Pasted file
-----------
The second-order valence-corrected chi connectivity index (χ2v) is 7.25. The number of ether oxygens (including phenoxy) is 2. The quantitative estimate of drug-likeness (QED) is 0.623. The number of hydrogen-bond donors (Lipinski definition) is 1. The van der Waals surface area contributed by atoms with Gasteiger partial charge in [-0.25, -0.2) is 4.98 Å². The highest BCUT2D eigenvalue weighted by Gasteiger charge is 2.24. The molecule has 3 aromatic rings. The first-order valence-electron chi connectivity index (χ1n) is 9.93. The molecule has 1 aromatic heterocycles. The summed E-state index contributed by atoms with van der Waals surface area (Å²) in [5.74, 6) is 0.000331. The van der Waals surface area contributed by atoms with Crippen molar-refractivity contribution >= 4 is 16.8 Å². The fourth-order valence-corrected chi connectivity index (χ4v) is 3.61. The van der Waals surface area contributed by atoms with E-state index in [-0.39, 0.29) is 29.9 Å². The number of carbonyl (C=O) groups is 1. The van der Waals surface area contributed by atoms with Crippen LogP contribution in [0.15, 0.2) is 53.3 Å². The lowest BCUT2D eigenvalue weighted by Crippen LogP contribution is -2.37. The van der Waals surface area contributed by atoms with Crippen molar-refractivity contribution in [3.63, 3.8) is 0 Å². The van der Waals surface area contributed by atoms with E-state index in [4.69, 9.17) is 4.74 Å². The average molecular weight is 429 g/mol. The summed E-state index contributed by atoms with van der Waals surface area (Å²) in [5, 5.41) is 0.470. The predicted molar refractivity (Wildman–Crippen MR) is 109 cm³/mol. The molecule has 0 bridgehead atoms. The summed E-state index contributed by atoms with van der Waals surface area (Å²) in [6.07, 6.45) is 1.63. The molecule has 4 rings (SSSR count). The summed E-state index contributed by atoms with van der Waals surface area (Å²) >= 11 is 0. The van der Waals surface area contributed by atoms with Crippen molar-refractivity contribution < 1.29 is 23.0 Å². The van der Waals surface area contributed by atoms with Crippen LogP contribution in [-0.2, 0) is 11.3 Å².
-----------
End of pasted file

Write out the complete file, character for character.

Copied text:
The second-order valence-corrected chi connectivity index (χ2v) is 7.25. The number of ether oxygens (including phenoxy) is 2. The quantitative estimate of drug-likeness (QED) is 0.623. The number of hydrogen-bond donors (Lipinski definition) is 1. The van der Waals surface area contributed by atoms with Gasteiger partial charge in [-0.25, -0.2) is 4.98 Å². The highest BCUT2D eigenvalue weighted by Gasteiger charge is 2.24. The molecule has 3 aromatic rings. The first-order valence-electron chi connectivity index (χ1n) is 9.93. The molecule has 1 aromatic heterocycles. The summed E-state index contributed by atoms with van der Waals surface area (Å²) in [5.74, 6) is 0.000331. The van der Waals surface area contributed by atoms with Crippen molar-refractivity contribution >= 4 is 16.8 Å². The fourth-order valence-corrected chi connectivity index (χ4v) is 3.61. The van der Waals surface area contributed by atoms with E-state index in [-0.39, 0.29) is 29.9 Å². The number of carbonyl (C=O) groups is 1. The van der Waals surface area contributed by atoms with Crippen LogP contribution in [0.15, 0.2) is 53.3 Å². The lowest BCUT2D eigenvalue weighted by Crippen LogP contribution is -2.37. The van der Waals surface area contributed by atoms with Crippen molar-refractivity contribution in [3.63, 3.8) is 0 Å². The van der Waals surface area contributed by atoms with E-state index in [4.69, 9.17) is 4.74 Å². The average molecular weight is 429 g/mol. The summed E-state index contributed by atoms with van der Waals surface area (Å²) in [5, 5.41) is 0.470. The predicted molar refractivity (Wildman–Crippen MR) is 109 cm³/mol. The molecule has 0 bridgehead atoms. The summed E-state index contributed by atoms with van der Waals surface area (Å²) in [6.07, 6.45) is 1.63. The molecule has 4 rings (SSSR count). The summed E-state index contributed by atoms with van der Waals surface area (Å²) >= 11 is 0. The van der Waals surface area contributed by atoms with Crippen molar-refractivity contribution < 1.29 is 23.0 Å². The van der Waals surface area contributed by atoms with Crippen LogP contribution in [-0.2, 0) is 11.3 Å².